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Assoc. Prof. Roberta Rizzo

University of Ferrara, Italy




“Human herpesviruses – biology, epidemiology and disease association”

Department of Medical Sciences, Section of Microbiology and Medical Genetics, University of Ferrara, Ferrara (Italy)
Of the more than 100 known herpesviruses, 8 routinely infect only humans: α herpesviruses (herpes simplex virus types 1 and 2, varicella-zoster virus), β herpesviruses (cytomegalovirus, human herpesvirus 6 (variants A and B), human herpesvirus 7), and γ herpesviruses (Epstein-Barr virus, Kaposi's sarcoma virus or human herpesvirus 8). Herpesviruses have a unique four-layered structure: a core containing the large, double-stranded DNA genome is enclosed by an icosapentahedral capsid which is composed of capsomers. The capsid is surrounded by an amorphous protein coat called the tegument. It is encased in a glycoprotein-bearing lipid bilayer envelope. Herpesviruses are among the most successful human pathogens. In healthy individuals, primary infection is most often inapparent. After primary infection, the virus becomes latent in ganglia or blood mononuclear cells. Each herpesvirus has evolved its own unique ecological niche within the host that allows the maintenance of latency over the life of the individual (e.g. the adaptation to specific cell types in establishing latent infection and the mechanisms, including expression of different sets of genes, by which the virus remains latent). Neurotropic α herpesviruses become latent in dorsal root ganglia and reactivate to produce epidermal ulceration, either localized (herpes simplex types 1 and 2) or spread over several dermatomes (varicella-zoster virus). Human cytomegalovirus, the prototype β herpesvirus, establishes latency in bone marrow-derived myeloid progenitor cells. Reactivation of latent virus is especially serious in transplant recipients and AIDS patients. Lymphotropic γ herpesviruses (Epstein-Barr virus) reside latently in resting B cells and reactivate to produce various neurologic complications. This review will describe the biology, epidemiology and disease association of the human herpesviruses.




I’m Associate Professor in Microbiology at the at University of Ferrara (Italy) and I’m supervising a number of projects in the field of immunological and virological implications in pregnancy, female infertility, tumours and autoimmune diseases. During my career I made important research in unraveling of networks of immunological tolerance during pregnancy, first by evidencing the importance of HLA-G molecules in embryo implantation and pregnancy outcome working in the group of Prof. Olavio Baricordi. More recently, I become an independent researcher in the field of host immune response towards microbiological infections elucidating the role of NK cell KIR receptors in the control of herpesvirus infections. During the last ten years, I performed works in the characterization of the mechanisms underlying the function of innate immunity, and I contributed in elucidating the role of NK cells promoting herpesvirus infection control. I demonstrated that NK cell activation can be controlled in a different way on the basis of the expression of specific KIR receptors, and the modification of the KIR subset could modify the ability to counteract infection chronicity. I’m currently involved in the identification of the specific marker for female infertility including HLA-G molecules and the implication of herpesvirus infections.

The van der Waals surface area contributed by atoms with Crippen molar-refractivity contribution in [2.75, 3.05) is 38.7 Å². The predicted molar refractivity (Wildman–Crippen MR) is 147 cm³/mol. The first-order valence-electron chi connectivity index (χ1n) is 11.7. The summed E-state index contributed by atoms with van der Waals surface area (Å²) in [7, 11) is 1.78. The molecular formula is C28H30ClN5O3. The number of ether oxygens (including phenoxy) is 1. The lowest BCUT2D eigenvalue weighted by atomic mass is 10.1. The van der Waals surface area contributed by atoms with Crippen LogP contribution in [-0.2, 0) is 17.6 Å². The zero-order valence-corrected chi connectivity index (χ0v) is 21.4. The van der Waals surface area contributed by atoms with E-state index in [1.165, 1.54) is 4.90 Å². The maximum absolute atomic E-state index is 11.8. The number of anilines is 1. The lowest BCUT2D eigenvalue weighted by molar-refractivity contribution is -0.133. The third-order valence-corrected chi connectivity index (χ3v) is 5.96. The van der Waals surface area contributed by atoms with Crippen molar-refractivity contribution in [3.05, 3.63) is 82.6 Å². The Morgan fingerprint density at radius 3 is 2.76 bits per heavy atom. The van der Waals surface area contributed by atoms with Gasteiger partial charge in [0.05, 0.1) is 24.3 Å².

I have established internal and external National and International Collaborations with leading group in the field of pregnancy and autoimmune diseases. These collaborations have been instrumental for developing the study of the role of host response to microbiological infections.